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 Sunday 19 December 2010
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UGANDA: US helps bridge gap in ARV supply

Photo: Georgina Cranston/IRIN
An estimated 47 percent of Ugandans who need ARVs have no access to them
KAMPALA, 13 September 2010 (PlusNews) - The US government has boosted its assistance to Uganda's AIDS programme with an emergency supply of antiretroviral (ARV) drugs worth more than US$5.5 million to begin to put an estimated 72,000 HIV-infected people on the treatment over the next two years.

But it has also served notice that Uganda must find new sources of funding if its HIV programmes are to be sustainable.

"This donation by the American people will help bridge the gap in the availability of ARV drugs in Uganda and prevent stock-outs of the life-saving HIV/AIDS medications," said the US ambassador to Uganda, Jerry Lanier.

The donation is part of an increase in funding recently announced by the US President's Emergency Plan for AIDS Relief (PEPFAR) following appeals from Ugandan AIDS activists and health providers struggling to put patients on ARVs.

"I am glad that the donation was done in kind because the procurement cycle is too long," said Zainabu Akol, director of HIV programmes in the Ministry of Health.

Uganda receives more than $280 million a year from PEPFAR. An estimated 220,000 Ugandans - 53 percent of those in need - are on ARV treatment.

US warning

"The US Government cannot - and should not - be the only source of funding for Uganda's HIV and AIDS prevention, care, and treatment efforts," said Lanier.

He noted that the role of US aid programmes was not to lead another nation's response, but rather to work with it to identify opportunities where US technical and financial support could make a useful contribution.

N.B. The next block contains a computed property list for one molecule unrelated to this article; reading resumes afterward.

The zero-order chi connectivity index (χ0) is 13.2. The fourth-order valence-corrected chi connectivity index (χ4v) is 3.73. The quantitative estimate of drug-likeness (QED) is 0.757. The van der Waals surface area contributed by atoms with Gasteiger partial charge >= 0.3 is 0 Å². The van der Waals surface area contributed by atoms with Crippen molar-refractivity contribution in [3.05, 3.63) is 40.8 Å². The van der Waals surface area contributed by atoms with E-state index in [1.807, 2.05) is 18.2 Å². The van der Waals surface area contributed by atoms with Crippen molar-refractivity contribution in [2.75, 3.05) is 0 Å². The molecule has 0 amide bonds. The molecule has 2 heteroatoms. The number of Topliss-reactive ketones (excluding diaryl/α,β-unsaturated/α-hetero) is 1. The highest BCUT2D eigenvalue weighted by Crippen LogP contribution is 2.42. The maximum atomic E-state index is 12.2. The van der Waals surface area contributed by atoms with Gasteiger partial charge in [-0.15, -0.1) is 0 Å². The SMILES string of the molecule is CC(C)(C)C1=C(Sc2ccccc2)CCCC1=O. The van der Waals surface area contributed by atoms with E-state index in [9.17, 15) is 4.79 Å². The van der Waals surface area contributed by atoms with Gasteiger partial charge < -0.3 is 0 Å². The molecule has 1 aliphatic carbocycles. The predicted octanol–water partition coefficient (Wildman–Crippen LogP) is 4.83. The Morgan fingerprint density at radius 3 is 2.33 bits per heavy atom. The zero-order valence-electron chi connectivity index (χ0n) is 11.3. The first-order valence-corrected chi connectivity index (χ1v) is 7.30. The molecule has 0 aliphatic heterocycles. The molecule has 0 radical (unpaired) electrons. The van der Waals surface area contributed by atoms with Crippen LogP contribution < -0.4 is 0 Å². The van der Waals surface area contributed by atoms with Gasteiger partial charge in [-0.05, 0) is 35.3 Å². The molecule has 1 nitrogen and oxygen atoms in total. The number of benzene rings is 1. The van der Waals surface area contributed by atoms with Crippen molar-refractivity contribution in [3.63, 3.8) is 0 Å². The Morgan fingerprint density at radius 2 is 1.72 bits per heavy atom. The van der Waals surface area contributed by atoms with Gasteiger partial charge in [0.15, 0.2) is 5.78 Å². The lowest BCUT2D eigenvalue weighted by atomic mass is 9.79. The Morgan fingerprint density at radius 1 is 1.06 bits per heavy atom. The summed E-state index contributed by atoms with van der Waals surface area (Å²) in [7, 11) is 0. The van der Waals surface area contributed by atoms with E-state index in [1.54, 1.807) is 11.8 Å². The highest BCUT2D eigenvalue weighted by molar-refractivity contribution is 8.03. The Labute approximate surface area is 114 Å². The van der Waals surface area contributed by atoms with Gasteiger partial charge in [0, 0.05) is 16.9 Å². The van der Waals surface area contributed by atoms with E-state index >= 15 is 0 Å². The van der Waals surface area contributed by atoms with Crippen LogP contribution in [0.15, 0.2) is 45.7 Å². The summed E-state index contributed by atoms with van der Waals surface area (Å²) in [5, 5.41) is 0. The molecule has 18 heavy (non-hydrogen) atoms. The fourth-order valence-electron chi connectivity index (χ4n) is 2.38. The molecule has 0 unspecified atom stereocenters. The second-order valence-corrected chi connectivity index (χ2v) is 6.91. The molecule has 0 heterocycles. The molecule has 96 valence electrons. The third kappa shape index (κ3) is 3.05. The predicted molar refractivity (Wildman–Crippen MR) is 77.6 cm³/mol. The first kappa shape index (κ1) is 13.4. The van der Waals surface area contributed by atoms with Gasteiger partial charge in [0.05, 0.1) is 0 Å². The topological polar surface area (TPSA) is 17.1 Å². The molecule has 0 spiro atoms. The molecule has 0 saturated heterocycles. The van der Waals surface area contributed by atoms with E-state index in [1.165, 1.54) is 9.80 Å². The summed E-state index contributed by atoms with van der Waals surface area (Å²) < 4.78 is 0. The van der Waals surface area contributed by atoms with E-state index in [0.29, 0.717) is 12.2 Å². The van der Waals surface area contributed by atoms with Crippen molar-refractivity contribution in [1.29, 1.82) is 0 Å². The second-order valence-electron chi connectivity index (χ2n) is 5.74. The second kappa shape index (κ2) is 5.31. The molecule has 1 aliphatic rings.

"After 2013, the Global Fund and other donors will be contributing more. PEPFAR shall not increase funding after that because it is dangerous to be reliant on one country," Michael Strong, PEPFAR Uganda coordinator, told PlusNews. "We shall continue treating the people on treatment for life but we shall keep it at that."

"You can't have somebody from outside own 90 percent of your house - that mathematics does not tally. If for any reason that support is cut off, what happens?" asked Musa Bungundu, UNAIDS country coordinator for Uganda. "African countries are not poor, they just have other priorities; I would highly advocate for more resources from inside."

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The Ugandan government has made efforts to increase internal funding for HIV - Akol noted that the budgetary allocation for the purchase of anti-malarial drugs and ARVs had increased from $30 million to $75 million from 2009/2010 to the current financial year.


Akol also noted that under a new PEPFAR strategy - announced in December 2009 - more efficient systems would be put in place. For instance, there is a new supply management system with a centralized procurement system that will cut ARV costs. Uganda has experienced regular ARV stock-outs, partly because of poor supply chain management.

"We have realized that this system will cut costs by half," she said. "We have learnt many lessons over time; we have a lot of money but not many people are being treated."

A more country-driven response is at the centre of the new five-year PEPFAR strategy. US Global AIDS Coordinator Eric Goosby recently told IRIN/PlusNews that in the future, it would be important to "get smarter" at delivering services and reduce costs while still expanding treatment programmes.


Theme(s): (PLUSNEWS) Aid Policy, (PLUSNEWS) Care/Treatment - PlusNews, (PLUSNEWS) Economy, (PLUSNEWS) Governance, (PLUSNEWS) HIV/AIDS (PlusNews)


[This report does not necessarily reflect the views of the United Nations]
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